Current medical treatment can be compared to pulling out the fuse on the oil light, so that it can't be seen anymore. It does not deal with the real cause, which exists somewhere else. Current medicine alleviates the symptoms for a while, but it does not cure the cause. For some it may seem as healing has taken place, but it will always come back as the same thing or something else. We cannot cure something physical with something physical, as that is trying to cure effect with effect. We can only cure effect by being at cause.
You see, the mental and emotional levels are the level of CAUSE, whereas the physical level is only the level of EFFECT. Nothing physical is the cause of a physical effect. In other words, contrary to popular belief, nothing outside us (physical) can make us sick. Most people catch colds because of their belief in catching a cold. Do away with the belief (mental) and you do away with the illness (physical). This is how it works, always and in all ways.
The body acts as medium for the mental and emotional levels to express themselves. The physical level does not create anything; it merely reflects that which is created on the deeper levels. The problem is most of us are not aware of our thoughts and emotions. This is where illness comes in, as illness is our (physical) bodies attempt at helping us become aware of these underlying thoughts and emotions. Illness is a tap on the shoulder from the body, letting us know something is unbalanced within us.
When we are balanced and whole within, we are balanced and healthy without. In other words, when we perceive the world with a balanced perspective, we receive no feedback in our bodies. Conversely, when we have an unbalanced perspective, we receive feedback to let us know that we are no longer balanced and acting out of love. Again, this is because most of us are unconscious of what is going on within. In one way, illness is a tool to wake us up, to help us become conscious of our unconscious thoughts and emotions.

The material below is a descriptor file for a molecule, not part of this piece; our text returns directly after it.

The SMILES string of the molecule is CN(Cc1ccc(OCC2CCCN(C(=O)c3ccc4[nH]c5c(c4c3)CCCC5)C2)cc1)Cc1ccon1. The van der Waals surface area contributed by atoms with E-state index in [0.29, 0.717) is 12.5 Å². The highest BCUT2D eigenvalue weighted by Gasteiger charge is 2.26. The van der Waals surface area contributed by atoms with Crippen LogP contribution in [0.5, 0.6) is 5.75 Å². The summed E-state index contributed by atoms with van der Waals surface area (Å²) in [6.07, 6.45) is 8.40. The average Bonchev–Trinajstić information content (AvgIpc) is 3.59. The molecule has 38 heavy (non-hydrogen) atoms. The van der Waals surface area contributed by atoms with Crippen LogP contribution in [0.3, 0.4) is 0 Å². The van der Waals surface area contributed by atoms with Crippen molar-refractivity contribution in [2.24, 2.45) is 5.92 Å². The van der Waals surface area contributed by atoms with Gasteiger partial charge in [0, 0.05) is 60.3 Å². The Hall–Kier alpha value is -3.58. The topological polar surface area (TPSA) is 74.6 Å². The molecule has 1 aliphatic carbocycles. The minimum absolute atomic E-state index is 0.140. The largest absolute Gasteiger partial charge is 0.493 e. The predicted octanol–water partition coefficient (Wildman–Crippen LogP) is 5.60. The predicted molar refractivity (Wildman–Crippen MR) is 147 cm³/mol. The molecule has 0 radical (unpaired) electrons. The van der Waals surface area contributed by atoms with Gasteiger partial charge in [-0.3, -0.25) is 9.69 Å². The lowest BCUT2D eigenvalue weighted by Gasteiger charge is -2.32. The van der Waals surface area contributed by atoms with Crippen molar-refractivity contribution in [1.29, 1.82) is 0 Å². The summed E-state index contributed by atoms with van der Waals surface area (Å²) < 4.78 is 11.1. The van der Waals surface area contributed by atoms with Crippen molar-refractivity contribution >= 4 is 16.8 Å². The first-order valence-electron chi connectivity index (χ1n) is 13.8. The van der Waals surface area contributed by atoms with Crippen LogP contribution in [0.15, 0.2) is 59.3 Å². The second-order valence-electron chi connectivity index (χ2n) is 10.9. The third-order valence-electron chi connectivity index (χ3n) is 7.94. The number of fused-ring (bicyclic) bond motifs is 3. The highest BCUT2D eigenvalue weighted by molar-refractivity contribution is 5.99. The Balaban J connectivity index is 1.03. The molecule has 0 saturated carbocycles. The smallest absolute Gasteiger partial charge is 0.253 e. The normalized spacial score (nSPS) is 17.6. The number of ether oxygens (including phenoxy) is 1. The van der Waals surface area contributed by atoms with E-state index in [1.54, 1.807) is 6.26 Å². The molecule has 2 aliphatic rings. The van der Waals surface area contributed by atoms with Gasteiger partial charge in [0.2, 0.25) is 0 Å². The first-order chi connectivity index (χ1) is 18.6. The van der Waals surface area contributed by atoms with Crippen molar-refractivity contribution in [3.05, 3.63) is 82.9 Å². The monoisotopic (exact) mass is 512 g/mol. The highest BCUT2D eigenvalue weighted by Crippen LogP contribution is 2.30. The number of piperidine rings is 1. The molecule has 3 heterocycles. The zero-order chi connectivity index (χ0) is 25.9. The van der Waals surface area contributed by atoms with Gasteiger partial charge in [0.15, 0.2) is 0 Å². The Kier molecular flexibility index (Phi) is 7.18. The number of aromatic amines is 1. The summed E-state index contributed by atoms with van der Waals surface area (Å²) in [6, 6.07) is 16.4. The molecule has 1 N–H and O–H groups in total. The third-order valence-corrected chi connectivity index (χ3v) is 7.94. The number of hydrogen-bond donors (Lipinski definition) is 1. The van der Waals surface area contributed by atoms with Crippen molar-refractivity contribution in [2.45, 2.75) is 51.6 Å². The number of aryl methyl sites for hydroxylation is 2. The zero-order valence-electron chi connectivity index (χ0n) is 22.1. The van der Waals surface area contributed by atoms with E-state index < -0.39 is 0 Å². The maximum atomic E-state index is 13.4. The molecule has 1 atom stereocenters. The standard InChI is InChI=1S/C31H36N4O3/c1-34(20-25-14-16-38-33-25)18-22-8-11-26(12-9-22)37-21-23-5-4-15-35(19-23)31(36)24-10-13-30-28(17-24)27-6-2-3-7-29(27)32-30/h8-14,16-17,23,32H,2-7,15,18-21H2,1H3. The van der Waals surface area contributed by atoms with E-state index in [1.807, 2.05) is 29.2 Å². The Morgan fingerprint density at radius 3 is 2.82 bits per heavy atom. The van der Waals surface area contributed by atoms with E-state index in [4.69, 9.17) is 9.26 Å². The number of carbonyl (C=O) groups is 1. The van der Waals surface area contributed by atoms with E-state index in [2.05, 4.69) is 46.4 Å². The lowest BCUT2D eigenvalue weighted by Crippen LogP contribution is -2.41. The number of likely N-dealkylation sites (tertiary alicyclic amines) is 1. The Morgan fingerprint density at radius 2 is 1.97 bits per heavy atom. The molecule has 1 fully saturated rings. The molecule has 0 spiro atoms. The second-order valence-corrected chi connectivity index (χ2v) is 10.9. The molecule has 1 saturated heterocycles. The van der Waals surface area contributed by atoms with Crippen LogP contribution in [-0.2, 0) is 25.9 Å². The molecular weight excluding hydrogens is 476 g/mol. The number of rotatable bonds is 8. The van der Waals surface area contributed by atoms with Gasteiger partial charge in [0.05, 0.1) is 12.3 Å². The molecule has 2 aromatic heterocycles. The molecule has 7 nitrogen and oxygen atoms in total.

This is why being at the effect level does not get us anywhere. Until we realise and accept that we are both the cause and the cure, we will not make any real progress in medicine. All illness is actually a blessing, it is there to serve us and move us forward in life. In reality, illness is 100% positive in its intent and purpose. We can only see it as this once we move from the EFFECT level to the CAUSE level.
There is no cure outside us that we need; every cure to every illness exists within us already. The question is, are YOU ready to accept this? Is it time for you to move from effect to cause in your life? Living at effect gets us nowhere, being at cause gets us everywhere. Everything in life is either an expression of love, or a call to love. All illness is a call to love, are you ready to heed that call?